RE: Personal Hygiene

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From:"Smith, Allen" <>
To:'Mary Molter' <>
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Once every several years, I have had to speak to a student about this.
I start with a discussion of the peculiar cerebral connections of the
olfactory system (which is the only sensory system not censored by the
thalamus).  I then point out that anti-perspirants are not the only
solution.  Triclosan (a deodorant) is much gentler to the skin than zirconyl
chloride (an antiperspirant).  For those who can't tolerate triclosan,
washing the axillae with soap, water, and a paper towel twice a day does
just as well.  (With practice, one can do this with one's shirt on and only
one button unbuttoned.)
				Allen A. Smith
				School of Graduate Medical Sciences
				Barry University
				Miami Shores, FL 33161

-----Original Message-----
From: Mary Molter []
Sent: Monday, April 03, 2000 9:31 AM
To:; Histonet
Subject: Re: Personal Hygiene

I missed some of the discussion, but I guess I'm assuming you're talking 
about an odor problem. We're having a similar problem. How do we approach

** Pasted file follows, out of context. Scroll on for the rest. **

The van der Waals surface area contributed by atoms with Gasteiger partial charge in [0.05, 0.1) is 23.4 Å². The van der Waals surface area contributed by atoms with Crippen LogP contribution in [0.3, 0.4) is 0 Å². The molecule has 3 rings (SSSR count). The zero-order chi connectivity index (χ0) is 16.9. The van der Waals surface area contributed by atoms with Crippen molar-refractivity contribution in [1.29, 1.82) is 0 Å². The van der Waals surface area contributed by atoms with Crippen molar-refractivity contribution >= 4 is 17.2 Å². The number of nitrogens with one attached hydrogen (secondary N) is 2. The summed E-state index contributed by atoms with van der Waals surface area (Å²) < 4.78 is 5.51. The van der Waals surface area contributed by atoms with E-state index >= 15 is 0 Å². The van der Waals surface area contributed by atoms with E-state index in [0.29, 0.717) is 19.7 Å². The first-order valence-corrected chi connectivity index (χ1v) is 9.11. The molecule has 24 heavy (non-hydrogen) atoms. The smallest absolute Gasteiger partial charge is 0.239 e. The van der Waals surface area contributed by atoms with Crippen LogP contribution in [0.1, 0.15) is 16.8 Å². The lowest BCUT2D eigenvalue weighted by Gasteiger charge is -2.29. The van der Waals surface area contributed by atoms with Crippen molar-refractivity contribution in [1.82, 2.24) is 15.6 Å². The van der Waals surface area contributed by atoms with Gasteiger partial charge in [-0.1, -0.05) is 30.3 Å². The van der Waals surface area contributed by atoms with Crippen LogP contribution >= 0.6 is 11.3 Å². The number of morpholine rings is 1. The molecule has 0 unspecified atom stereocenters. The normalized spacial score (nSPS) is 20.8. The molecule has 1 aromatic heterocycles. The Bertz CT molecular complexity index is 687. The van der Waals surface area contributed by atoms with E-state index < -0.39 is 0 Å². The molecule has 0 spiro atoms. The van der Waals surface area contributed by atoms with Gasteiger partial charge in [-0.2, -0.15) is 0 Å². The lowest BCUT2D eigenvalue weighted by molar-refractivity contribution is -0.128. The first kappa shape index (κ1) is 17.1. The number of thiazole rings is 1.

him without hurting his feelings? This guy bikes to work everyday...yikes!
The other problem is that he doesn't wear antiperspirant because of the
chemicals in it. Rumor has it that there's a can of deodorant in his desk
drawer but no evidence that he uses it.

How do you deal with someone like that especially given his beliefs? He
holds a position of authority and most of us feel it's a pretty
unprofessional thing to let himself smell that way in front of others.

Any thoughts?

Mary Molter
Sr. Laboratory Technologist
Bone Marrow Transplant
Cell Processing Laboratory

>Subject: Re: Personal Hygiene
>Date: Sun, Apr 2, 2000, 9:46 PM

> Our lab had the same problem a few years ago.  I had to sit down with him
> (not too close) and have a very frank (and awkward) chat with him about
> problem.  It worked!
> Mara

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